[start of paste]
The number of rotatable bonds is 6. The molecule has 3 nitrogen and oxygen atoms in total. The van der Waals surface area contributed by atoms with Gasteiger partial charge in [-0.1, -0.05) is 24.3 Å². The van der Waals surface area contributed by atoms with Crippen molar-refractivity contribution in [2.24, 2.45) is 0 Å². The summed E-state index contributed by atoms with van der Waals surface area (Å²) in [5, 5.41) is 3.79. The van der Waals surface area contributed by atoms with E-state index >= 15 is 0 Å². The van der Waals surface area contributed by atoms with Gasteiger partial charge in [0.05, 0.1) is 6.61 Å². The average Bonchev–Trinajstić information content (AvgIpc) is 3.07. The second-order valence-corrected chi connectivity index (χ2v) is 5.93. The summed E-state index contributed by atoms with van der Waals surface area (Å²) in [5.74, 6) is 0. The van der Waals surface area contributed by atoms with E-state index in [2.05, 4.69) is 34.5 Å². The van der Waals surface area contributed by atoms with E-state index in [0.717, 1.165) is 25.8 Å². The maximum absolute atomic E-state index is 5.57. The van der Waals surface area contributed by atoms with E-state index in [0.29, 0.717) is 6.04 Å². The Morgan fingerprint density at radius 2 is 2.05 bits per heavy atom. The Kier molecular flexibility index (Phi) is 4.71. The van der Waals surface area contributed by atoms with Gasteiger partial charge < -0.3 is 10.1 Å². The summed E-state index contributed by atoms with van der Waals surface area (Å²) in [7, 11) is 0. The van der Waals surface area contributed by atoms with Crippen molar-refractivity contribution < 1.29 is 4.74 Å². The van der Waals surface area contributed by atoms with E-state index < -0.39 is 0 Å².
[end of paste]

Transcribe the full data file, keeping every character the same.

The number of rotatable bonds is 6. The molecule has 3 nitrogen and oxygen atoms in total. The van der Waals surface area contributed by atoms with Gasteiger partial charge in [-0.1, -0.05) is 24.3 Å². The van der Waals surface area contributed by atoms with Crippen molar-refractivity contribution in [2.24, 2.45) is 0 Å². The summed E-state index contributed by atoms with van der Waals surface area (Å²) in [5, 5.41) is 3.79. The van der Waals surface area contributed by atoms with E-state index >= 15 is 0 Å². The van der Waals surface area contributed by atoms with Gasteiger partial charge in [0.05, 0.1) is 6.61 Å². The average Bonchev–Trinajstić information content (AvgIpc) is 3.07. The second-order valence-corrected chi connectivity index (χ2v) is 5.93. The summed E-state index contributed by atoms with van der Waals surface area (Å²) in [5.74, 6) is 0. The van der Waals surface area contributed by atoms with E-state index in [2.05, 4.69) is 34.5 Å². The van der Waals surface area contributed by atoms with E-state index in [0.717, 1.165) is 25.8 Å². The maximum absolute atomic E-state index is 5.57. The van der Waals surface area contributed by atoms with E-state index in [0.29, 0.717) is 6.04 Å². The Morgan fingerprint density at radius 2 is 2.05 bits per heavy atom. The Kier molecular flexibility index (Phi) is 4.71. The van der Waals surface area contributed by atoms with Gasteiger partial charge < -0.3 is 10.1 Å². The summed E-state index contributed by atoms with van der Waals surface area (Å²) in [7, 11) is 0. The van der Waals surface area contributed by atoms with Crippen molar-refractivity contribution < 1.29 is 4.74 Å². The van der Waals surface area contributed by atoms with E-state index < -0.39 is 0 Å².